WASHINGTON, D.C. — Today, U.S. Senator John Barrasso (R-WY), chairman of the Senate Committee on Environment and Public Works (EPW), welcomed the Honorable Mark Gordon, governor of Wyoming, to the committee. Gordon was testifying before the committee at a hearing titled “Hearing on S. 1087, the Water Quality Certification Improvement Act of 2019, and Other Potential Reforms to Improve Implementation of Section 401 of the Clean Water Act: State Perspectives.” The hearing focused on the need to reform Section 401 of the Clean Water Act to stop abuses by a number of states to block important energy projects. The state of Washington has abused Section 401 to block the export of Wyoming coal by not granting permits to build the Millennium Bulk Terminal project.
Barrasso introduced Gordon to the committee prior to his testimony. “I am very pleased to introduce Governor Mark Gordon, who was sworn in as the state of Wyoming’s 33rd governor on January 7 of this year.
“Governor Gordon has served the people of Wyoming for years. He’s a native of Kaycee, Wyoming in Johnson County, grew up and worked on his family’s ranch. He became a successful rancher and businessman himself.
“Prior to his election as governor, he also served as state treasurer from 2012 until this January. His leadership as state treasurer resulted in, improved returns on state investments, better protection of state savings, and increased transparency for the public.
“Governor Gordon’s efforts to improve the state’s financial portfolio, resulted in Wyoming being ranked number one in the country for transparency. As governor, he is working to make Wyoming’s government more accessible, productive, and efficient.
“Governor Gordon, we are honored that you are testifying before the committee. I know you have much to share about Wyoming’s commitment to responsible energy production and the state’s strong record of environmental protection. I look forward to our continued partnership to grow Wyoming’s economy,” said Barrasso.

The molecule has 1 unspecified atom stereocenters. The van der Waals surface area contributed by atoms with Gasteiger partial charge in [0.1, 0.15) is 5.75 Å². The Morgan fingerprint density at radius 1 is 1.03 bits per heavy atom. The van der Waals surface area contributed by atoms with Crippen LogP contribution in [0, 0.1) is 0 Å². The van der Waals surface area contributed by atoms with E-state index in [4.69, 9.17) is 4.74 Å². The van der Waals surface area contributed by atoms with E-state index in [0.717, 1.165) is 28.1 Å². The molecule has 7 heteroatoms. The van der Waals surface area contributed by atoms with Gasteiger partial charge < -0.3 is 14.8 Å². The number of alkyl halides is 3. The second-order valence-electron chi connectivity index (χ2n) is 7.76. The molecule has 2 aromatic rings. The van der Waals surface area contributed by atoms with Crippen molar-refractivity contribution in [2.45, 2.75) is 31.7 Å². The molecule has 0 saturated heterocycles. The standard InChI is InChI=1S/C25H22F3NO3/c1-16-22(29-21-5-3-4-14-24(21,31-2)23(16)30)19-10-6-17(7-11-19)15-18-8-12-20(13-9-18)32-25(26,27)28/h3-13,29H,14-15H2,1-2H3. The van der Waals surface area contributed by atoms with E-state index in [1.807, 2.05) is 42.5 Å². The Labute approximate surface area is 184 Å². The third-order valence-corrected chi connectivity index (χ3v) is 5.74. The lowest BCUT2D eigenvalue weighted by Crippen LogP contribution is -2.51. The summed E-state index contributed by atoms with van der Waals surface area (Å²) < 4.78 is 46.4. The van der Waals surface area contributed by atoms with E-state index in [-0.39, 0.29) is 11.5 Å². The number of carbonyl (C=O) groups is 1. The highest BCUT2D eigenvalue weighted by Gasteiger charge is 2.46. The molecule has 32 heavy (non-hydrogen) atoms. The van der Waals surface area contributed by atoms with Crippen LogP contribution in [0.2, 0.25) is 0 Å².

In his written testimony, Gordon highlighted the importance of protecting water quality. “Protecting water quality within our state, and when it flows across state boundaries, has always been important to Wyoming. We recognize the value of clean water and its importance to downstream users in the northwest, the southwest, and the center of this great nation. It is in our best interest to protect our waters. This is done, in part, through responsible application of the Clean Water Act Section 401 certification decisions.,” said Gordon.
Gordon also emphasized the need for reform of Section 401 of the Clean Water Act in order to stop states from politicizing certain projects. Gordon stated, “The Clean Water Act, particularly Section 401, is designed to allow States to protect the water quality. It is not a tool to erect a trade barrier based on political whims or parochial politics. I strongly contend that Section 401 must not be used to impede lawful interstate commerce. Thus, Section 401 reform is not an ‘assault on the environment,’ a means to prevent states from ‘taking control of their own destiny’ or, at worst, a cloaked attempt at ‘climate change denial.’”
Gordon concluded by stating his support of a modernized approach to Section 401 and his support of Barrasso’s Water Quality Certification Improvement Act of 2019. “In closing, a modernized approach to Section 401 will reduce uncertainty and prevent misuse. Congress needs to take action so we are not left with ambiguities or regulations that creep to suit sectarian or selfish political aims but are rather squarely centered on purpose – in this case water quality. I appreciate any effort that can address this issue, especially the draft ‘Water Quality Certification Improvement Act of 2019’ sponsored by Chairman Barrasso and Senators Daines, Inhofe, Capito, Enzi, and Cramer. I also support regulatory fixes aimed at focusing Section 401 certification implementation, such as EPA’s recent efforts to modernize its Section 401 guidance,” said Gordon.
For more information on Gordon’s testimony and the hearing, click here.